Kirkman: In my case, at least five hours of the 26 hours of Uncharted is getting the puzzles wrong. If you eliminate that it can definitely fit in a TV show. But certain things adapt in certain forms better, I think. If it was a game with less narrative–Sonic the Hedgehog. That probably works better as a movie because the narrative is somewhat succinct. It’s not as robust as you would see in something like a Naughty Dog game. Comics are the same way. I guess some graphic novels could make a good movie, but when you have a continuing narrative that keeps going for a long time, that also lends itself to television.
GamesBeat: Was there anything you thought was notable about the transition from comics to TV for you, things that make you think about what’s happening now? What was it like for you to transition to the Walking Dead television show compared to what you think might be happening with something like The Last of Us?
Kirkman: For me, I was lucky enough to be at the forefront of the time when people were starting to take comics seriously. The Iron Man movie had come out in 2008. That was extremely successful, and it was very faithful to the comics. Marvel’s comic division had a lot of input in how that movie went.
And Comic-Con was emerging as this huge vehicle that everyone was using to promote everything. If you had comic book street cred you actually had tremendous value all of a sudden. They would want someone like me to be able to attend Comic-Con and say, “Hey, everyone at Comic-Con, don’t you want to watch this show? I’m one of you! I love Comic-Con! Let’s watch this show!” I was fortunate enough to ride that wave. AMC wanted me to be involved. They wanted me to have a say in how the show went. When I spoke, people actually listened. Whereas in 2005 when I was adapting Invincible, it wasn’t quite the exact same environment.
That was very much a comics thing. What’s happening now, I think, is that we’re finally getting to the point where video games are getting respect. You can look at a game as strong as The Last of Us and you can see that there’s value there. Neil Druckmann, he’s someone to be respected and included, not someone to be brushed aside while you try to improve their work. It’s good that video games are finally getting the same kind of respect that comics have gotten for at least a decade.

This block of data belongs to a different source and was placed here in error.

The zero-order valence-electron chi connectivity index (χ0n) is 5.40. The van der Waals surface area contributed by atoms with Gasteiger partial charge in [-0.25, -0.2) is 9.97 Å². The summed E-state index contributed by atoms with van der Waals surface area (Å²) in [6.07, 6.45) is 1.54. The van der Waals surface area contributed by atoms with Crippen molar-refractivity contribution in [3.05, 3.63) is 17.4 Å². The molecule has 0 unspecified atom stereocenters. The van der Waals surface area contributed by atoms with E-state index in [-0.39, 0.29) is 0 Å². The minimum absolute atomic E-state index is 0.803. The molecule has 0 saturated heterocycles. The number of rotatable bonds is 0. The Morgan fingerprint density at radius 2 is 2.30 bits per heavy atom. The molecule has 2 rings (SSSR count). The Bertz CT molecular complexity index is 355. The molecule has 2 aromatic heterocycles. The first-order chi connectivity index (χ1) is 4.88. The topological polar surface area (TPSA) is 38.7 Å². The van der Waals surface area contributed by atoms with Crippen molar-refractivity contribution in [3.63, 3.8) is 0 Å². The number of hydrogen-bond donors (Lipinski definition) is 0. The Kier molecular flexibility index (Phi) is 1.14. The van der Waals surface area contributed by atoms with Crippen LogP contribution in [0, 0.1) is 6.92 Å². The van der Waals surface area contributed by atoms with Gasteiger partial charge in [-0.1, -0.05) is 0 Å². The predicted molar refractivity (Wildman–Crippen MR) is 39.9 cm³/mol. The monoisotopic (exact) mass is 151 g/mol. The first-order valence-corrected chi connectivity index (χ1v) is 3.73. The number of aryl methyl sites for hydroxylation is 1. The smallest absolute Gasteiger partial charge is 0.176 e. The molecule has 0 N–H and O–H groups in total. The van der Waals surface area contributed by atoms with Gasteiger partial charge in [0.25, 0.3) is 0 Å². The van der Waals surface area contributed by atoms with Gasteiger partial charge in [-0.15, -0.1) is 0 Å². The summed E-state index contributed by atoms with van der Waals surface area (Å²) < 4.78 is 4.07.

GamesBeat: I happened to interview Lisa Joy when The Peripheral came out, as well as when Westworld came out. She was saying that they had a pretty complicated metaverse plot to The Peripheral. You’re in one world but you’re transferring yourself into another one. She was saying that she was very thankful to the Marvel movies for introducing the multiverse idea. It set the stage in the mainstream for people getting an idea of what this whole metaverse thing was all about. She felt like, “If I have a really complicated story to tell, at least I know people know what a multiverse is already.” Hard science fiction and some of the complex stories to tell there–the way was paved for that. I don’t know if you see some of this happening on your side as well. The Walking Dead seems like it paved the way for a lot of things too.
Kirkman: I was going to say, are you trying to insinuate that The Walking Dead paved the way for The Last of Us?
GamesBeat: Well, I don’t know about that. But it feels like we’re in a much period of success right now compared to–
Kirkman: I think every little piece of fiction widens the experience that the audience is open to. The Walking Dead had the fortune to be debuting–I want to say it was four months after the end of Lost. Lost was a show that was definitely boundary-pushing and ground-breaking in a lot of ways. It brought a lot of different science fiction concepts and action storytelling, a lot of different things to a huge television audience that made them accepting of things that were somewhat unusual on TV.
There’s a lot of cop shows, a lot of lawyer shows, things like that. There were shows like The X-Files. Something like The X-Files probably helped make Lost popular, because it brought a bunch of different things that made it okay for them to appear in Lost. That helped The Walking Dead tremendously, because it opened an audience’s eyes to something new. In that respect, yeah, I think that The Walking Dead definitely set the stage.